one-time "whenever", live

Jonathan Lighter wuxxmupp2000 at YAHOO.COM
Wed Sep 5 14:20:39 UTC 2007

"Rift" is unfamiliar to me too.

  When I was in college I discovered a large number of synonyms for throwing up, especially as the result of overimbibing.  One of those synonyms was to "ralph." (Exx. began appearing print about 1967 and are still common.)

  But in 1972, an NYU student told me that "A _ralph_ can be a belch, as a noun. I knew a guy [in 1969] whenever he had to belch he'd go [_drops voice to lowest register_] 'Ra-a-a-a-lph!'"  That's the only ex. of nominal "ralph" = "belch" that I've encountered, though another student also told me that "ralph," v., "means to 'barf' or it can mean 'burp,' too."

  I suggest an etymological connection between "ralph" and "rift."


  "Douglas G. Wilson" <douglas at NB.NET> wrote:
  ---------------------- Information from the mail header -----------------------
Sender: American Dialect Society
Poster: "Douglas G. Wilson"
Subject: Re: one-time "whenever", live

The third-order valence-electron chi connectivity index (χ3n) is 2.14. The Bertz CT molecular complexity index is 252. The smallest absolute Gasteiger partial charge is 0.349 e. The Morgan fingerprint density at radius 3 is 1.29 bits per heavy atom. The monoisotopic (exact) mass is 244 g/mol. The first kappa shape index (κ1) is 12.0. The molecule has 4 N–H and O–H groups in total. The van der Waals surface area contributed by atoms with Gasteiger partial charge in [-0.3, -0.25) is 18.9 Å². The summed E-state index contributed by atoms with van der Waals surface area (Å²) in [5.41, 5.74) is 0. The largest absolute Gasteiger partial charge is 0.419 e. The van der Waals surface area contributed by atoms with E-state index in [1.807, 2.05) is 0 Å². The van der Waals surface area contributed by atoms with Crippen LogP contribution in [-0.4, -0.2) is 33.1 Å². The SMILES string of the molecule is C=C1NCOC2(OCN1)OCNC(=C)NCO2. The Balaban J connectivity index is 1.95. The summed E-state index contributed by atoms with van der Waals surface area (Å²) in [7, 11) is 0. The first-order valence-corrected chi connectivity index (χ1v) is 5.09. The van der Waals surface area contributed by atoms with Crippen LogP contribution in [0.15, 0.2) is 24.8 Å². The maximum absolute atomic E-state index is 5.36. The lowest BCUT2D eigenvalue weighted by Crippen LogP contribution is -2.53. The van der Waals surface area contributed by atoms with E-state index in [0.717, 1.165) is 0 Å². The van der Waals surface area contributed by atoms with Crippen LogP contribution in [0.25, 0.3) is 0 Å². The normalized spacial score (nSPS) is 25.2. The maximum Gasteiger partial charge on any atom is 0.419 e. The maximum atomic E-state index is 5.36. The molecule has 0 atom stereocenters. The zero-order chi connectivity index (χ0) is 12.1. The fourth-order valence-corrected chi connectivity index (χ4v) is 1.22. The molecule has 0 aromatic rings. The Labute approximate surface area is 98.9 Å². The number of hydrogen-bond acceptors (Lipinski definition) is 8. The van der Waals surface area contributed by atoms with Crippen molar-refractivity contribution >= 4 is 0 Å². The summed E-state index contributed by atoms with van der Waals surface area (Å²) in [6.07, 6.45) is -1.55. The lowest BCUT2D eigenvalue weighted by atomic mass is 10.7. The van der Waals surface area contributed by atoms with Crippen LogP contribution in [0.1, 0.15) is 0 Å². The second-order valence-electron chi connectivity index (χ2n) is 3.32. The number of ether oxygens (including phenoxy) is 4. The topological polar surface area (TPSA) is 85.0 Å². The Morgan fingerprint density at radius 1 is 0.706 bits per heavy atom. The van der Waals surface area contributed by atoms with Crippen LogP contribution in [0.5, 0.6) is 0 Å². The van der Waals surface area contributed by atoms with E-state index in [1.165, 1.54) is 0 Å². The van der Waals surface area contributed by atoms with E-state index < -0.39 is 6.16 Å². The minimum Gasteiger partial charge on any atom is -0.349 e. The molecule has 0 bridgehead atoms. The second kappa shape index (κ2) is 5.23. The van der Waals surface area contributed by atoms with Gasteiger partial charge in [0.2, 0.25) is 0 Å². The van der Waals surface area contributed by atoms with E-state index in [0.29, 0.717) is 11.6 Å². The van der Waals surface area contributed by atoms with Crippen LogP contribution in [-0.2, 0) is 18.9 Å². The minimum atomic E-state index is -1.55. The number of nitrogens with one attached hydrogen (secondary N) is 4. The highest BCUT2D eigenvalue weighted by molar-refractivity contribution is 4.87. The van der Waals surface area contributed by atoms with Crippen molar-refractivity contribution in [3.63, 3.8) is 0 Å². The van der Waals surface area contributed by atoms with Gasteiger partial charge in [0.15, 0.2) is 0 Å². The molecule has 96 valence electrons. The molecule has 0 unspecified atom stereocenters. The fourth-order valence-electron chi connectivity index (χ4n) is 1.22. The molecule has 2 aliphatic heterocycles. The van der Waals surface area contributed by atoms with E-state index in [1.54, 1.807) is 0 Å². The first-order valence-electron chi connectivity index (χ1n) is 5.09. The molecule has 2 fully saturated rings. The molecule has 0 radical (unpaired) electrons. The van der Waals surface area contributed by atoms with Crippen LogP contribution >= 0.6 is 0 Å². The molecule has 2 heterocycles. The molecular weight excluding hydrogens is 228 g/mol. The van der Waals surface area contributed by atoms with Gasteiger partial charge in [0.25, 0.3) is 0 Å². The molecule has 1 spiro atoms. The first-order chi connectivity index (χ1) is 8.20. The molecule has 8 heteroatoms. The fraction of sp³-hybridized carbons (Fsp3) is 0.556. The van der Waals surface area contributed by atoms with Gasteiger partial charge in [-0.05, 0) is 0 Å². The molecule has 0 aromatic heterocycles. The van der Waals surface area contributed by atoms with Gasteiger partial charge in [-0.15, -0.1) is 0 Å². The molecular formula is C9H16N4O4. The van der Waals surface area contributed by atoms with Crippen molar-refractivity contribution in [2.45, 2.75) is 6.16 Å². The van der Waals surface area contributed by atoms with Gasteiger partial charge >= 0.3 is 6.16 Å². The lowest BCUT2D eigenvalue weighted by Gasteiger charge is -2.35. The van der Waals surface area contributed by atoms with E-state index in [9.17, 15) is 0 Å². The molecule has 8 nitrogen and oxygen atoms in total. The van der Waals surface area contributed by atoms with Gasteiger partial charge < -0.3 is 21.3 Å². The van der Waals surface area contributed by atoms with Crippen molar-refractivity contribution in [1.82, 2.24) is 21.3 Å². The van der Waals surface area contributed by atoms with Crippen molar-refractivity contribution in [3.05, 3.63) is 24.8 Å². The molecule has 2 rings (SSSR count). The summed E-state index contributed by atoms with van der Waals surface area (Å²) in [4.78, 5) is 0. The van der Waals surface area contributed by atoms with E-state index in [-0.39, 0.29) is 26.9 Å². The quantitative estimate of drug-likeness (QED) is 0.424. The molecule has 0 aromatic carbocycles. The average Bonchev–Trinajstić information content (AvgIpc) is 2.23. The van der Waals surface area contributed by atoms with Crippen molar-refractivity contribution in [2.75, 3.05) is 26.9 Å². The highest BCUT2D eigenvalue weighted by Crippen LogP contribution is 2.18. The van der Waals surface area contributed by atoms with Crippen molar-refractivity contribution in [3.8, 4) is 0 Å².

> > This is not too uncommon in casual speech around here (Pittsburgh area).
> >
> > -- Doug Wilson
> >
> >
>If not, it must be a relatively recent phee-nom. I grew up in Pittsburgh
>and have never heard it. True, I moved away decades ago, but I've visited
>many times since.

I doubt it's recent. One's mileage may vary. When I say "not too
uncommon" I suppose I mean I hear it once a month or so and no longer
do a double-take. Maybe if I looked into it I'd find that it's
usually from one of a given five persons or something like that, I
don't know. I don't mean that I hear it right and left every day and
start to do it myself ... like the "needs washed" construction. (^_^)

When I moved here 18 years ago, I was most impressed by "rift" =
"belch", which (unlike the above things) I had AFAIK NEVER
encountered anywhere else. I did an experiment and indeed "rift"
outnumbered "belch" and "burp" and some other alternatives (small
data set overall though). But one day when I was swapping shibboleths
with several locals and I mentioned "rift" one ordinary man who had
lived his whole 25-30 years around here said he'd never heard the
word before (all the others knew it for sure).

-- Doug Wilson

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